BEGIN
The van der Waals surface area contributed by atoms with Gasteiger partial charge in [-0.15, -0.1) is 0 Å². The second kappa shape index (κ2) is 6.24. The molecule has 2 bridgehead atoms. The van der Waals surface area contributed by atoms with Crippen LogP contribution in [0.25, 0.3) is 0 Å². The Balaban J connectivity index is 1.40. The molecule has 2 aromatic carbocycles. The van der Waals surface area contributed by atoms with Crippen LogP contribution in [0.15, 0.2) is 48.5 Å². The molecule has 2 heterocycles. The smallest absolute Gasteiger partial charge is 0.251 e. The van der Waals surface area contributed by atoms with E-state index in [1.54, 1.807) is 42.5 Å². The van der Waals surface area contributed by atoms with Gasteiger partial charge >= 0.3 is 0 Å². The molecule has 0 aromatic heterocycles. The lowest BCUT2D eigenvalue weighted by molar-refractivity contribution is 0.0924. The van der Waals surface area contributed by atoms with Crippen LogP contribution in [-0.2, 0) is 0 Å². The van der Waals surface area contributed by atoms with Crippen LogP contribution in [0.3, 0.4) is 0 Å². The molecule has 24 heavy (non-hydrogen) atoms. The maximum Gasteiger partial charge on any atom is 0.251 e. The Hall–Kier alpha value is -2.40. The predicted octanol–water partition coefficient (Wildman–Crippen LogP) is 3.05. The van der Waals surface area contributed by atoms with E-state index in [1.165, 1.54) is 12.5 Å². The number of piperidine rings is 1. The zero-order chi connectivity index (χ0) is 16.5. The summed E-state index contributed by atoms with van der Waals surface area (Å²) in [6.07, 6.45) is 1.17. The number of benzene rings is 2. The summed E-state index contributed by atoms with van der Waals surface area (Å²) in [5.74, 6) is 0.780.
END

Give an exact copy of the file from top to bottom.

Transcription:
The van der Waals surface area contributed by atoms with Gasteiger partial charge in [-0.15, -0.1) is 0 Å². The second kappa shape index (κ2) is 6.24. The molecule has 2 bridgehead atoms. The van der Waals surface area contributed by atoms with Crippen LogP contribution in [0.25, 0.3) is 0 Å². The Balaban J connectivity index is 1.40. The molecule has 2 aromatic carbocycles. The van der Waals surface area contributed by atoms with Crippen LogP contribution in [0.15, 0.2) is 48.5 Å². The molecule has 2 heterocycles. The smallest absolute Gasteiger partial charge is 0.251 e. The van der Waals surface area contributed by atoms with E-state index in [1.54, 1.807) is 42.5 Å². The van der Waals surface area contributed by atoms with Gasteiger partial charge >= 0.3 is 0 Å². The molecule has 0 aromatic heterocycles. The lowest BCUT2D eigenvalue weighted by molar-refractivity contribution is 0.0924. The van der Waals surface area contributed by atoms with Crippen LogP contribution in [-0.2, 0) is 0 Å². The van der Waals surface area contributed by atoms with Crippen LogP contribution in [0.3, 0.4) is 0 Å². The molecule has 24 heavy (non-hydrogen) atoms. The maximum Gasteiger partial charge on any atom is 0.251 e. The Hall–Kier alpha value is -2.40. The predicted octanol–water partition coefficient (Wildman–Crippen LogP) is 3.05. The van der Waals surface area contributed by atoms with E-state index in [1.165, 1.54) is 12.5 Å². The number of piperidine rings is 1. The zero-order chi connectivity index (χ0) is 16.5. The summed E-state index contributed by atoms with van der Waals surface area (Å²) in [6.07, 6.45) is 1.17. The number of benzene rings is 2. The summed E-state index contributed by atoms with van der Waals surface area (Å²) in [5.74, 6) is 0.780.